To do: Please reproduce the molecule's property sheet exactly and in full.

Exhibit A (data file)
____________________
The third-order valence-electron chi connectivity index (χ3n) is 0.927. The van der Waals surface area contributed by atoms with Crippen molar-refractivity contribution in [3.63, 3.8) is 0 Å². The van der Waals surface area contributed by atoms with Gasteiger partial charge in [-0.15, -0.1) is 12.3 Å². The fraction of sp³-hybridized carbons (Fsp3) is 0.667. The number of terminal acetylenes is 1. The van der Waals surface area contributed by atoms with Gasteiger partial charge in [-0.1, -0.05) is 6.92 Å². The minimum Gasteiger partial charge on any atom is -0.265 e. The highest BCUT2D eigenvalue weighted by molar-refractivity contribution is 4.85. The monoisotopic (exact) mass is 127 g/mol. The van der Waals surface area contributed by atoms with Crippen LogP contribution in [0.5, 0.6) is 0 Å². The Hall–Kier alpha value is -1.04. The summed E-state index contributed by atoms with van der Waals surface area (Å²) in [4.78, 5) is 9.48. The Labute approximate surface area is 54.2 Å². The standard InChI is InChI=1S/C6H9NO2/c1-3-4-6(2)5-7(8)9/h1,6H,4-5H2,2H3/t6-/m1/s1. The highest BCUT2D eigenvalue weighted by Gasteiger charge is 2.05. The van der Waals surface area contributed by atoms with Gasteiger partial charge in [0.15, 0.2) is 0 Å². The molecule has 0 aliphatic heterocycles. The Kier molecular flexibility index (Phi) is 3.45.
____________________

The third-order valence-electron chi connectivity index (χ3n) is 0.927. The van der Waals surface area contributed by atoms with Crippen molar-refractivity contribution in [3.63, 3.8) is 0 Å². The van der Waals surface area contributed by atoms with Gasteiger partial charge in [-0.15, -0.1) is 12.3 Å². The fraction of sp³-hybridized carbons (Fsp3) is 0.667. The number of terminal acetylenes is 1. The van der Waals surface area contributed by atoms with Gasteiger partial charge in [-0.1, -0.05) is 6.92 Å². The minimum Gasteiger partial charge on any atom is -0.265 e. The highest BCUT2D eigenvalue weighted by molar-refractivity contribution is 4.85. The monoisotopic (exact) mass is 127 g/mol. The van der Waals surface area contributed by atoms with Crippen LogP contribution in [0.5, 0.6) is 0 Å². The Hall–Kier alpha value is -1.04. The summed E-state index contributed by atoms with van der Waals surface area (Å²) in [4.78, 5) is 9.48. The Labute approximate surface area is 54.2 Å². The standard InChI is InChI=1S/C6H9NO2/c1-3-4-6(2)5-7(8)9/h1,6H,4-5H2,2H3/t6-/m1/s1. The highest BCUT2D eigenvalue weighted by Gasteiger charge is 2.05. The van der Waals surface area contributed by atoms with Gasteiger partial charge in [0.15, 0.2) is 0 Å². The molecule has 0 aliphatic heterocycles. The Kier molecular flexibility index (Phi) is 3.45.